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RE: Enveloped signatures and XPath

From: John Boyer <jboyer@PureEdge.com>
Date: Wed, 29 Mar 2000 10:04:46 -0800
To: <gregor.karlinger@iaik.at>, "Peter Lipp" <Peter.Lipp@iaik.at>
Cc: "''IETF/W3C XML-DSig WG \(E-mail\) ' '" <w3c-ietf-xmldsig@w3.org>
Hi Gregor,

As I said in a prior email, I personally agree with automatic exclusion from
the DigestValue calculation of any signature element that will be ancestor
of the DigestValue.  This is what we did in XFDL since there seemed to be
little point in making everyone write the exclusion logic every time (all
signatures in XFDL are enveloped because the form is always the root).

The group previously discussed this, albeit briefly, and decided against.
There may be some minutes or archive feedback reflecting this, or it may not
have been recorded.

However, I am not willing to take a strong position on this because I think
that it is not hard for one's application to recognize a specific expression
*constructed by the application designer* to exclude the signature element
from the DigestValue calculation.  Thus, the application will function
without full XPath support, and will express its signatures in a way that
can be understood by other applications.  But if you want write a generic
piece of code that understands everyone's signatures, you are pretty much
required to implement the XPath transform, in which case the specific
expressions used by various applications will be supported by your generic

I believe this is the reason why the group did not want to make th exception
you are recommending.

John Boyer
Software Development Manager
PureEdge Solutions, Inc. (formerly UWI.Com)
Creating Binding E-Commerce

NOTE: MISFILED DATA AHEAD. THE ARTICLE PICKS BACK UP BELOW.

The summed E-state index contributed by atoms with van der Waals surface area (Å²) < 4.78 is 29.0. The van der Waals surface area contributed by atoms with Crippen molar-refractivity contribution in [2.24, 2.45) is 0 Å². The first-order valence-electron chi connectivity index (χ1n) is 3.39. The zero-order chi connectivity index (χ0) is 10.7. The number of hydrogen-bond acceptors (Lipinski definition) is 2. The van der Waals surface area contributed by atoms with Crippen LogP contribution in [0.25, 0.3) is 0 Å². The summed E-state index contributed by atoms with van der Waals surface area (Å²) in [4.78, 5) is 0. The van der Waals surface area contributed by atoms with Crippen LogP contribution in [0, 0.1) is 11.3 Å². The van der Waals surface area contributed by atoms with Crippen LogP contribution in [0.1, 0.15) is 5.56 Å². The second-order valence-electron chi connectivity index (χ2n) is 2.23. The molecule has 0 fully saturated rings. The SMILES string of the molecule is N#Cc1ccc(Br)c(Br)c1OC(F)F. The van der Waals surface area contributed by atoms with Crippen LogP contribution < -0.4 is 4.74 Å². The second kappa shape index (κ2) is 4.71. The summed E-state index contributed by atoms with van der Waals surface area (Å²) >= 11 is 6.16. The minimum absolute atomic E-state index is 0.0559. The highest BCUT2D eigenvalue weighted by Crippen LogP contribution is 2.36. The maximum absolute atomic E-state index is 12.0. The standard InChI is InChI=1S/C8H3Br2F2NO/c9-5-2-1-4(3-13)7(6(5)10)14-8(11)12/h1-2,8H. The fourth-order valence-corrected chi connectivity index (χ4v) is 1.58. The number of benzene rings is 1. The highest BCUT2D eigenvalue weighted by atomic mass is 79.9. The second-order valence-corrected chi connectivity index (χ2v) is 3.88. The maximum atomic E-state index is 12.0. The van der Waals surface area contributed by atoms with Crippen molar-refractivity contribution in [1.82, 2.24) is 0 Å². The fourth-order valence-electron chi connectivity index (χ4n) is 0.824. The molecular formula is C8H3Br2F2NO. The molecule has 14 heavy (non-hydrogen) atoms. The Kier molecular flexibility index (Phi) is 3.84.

A question here: Why can't we simply exclude the entire Signature element?
  That's what Gregor and I have been discussing today. I would strongly
  that! I'd like to know if anything spoke against it.....

  > Sorry Peter, but that's not an accurate paraphrase.  It is quite
  > to be able to exclude certain elements, but that one requires a great
  > of precision in identifying what must be excluded to ensure that you are
  > excluding what you meant to exclude.
  > Exclusion by id excludes an element based on the value of a single
  > attribute, and this is not enough in most cases to accurately identify
  > information to be excluded, and to restrict one's exclusion to only that
  > information.

I will try to phrase more accurately than Peter ;-):

If an enveloped signature is to be constructed, then there obviously the
following problem occurs: One has to take care that (at least) tholse parts
of the Signature element are omitted which are not available at the time of
computing the reference's digest, which are the SignatureValue and the
DigestValue of the reference currently worked on.

The main point of my discussion with Peter yesterday was: What important
could be out there in the world that one cannot simply omit the Signature
element as a whole in such a case of an enveloped signature?

If there exist important data entities inside the Signature element that
should also be signed, why not simply add another references directly to
that items?

Neither Peter nor I are argueing against the XPath transform in general, but
feel that the spec should be kept as simple as possible if we don't buy
severe restrictions with such simplicity. And in my opinion omitting the
Signature element does not lead to any restrictions.

Regards, Gregor
Gregor Karlinger
Phone +43 316 873 5541
Institute for Applied Information Processing and Communications
Received on Wednesday, 29 March 2000 13:03:35 UTC

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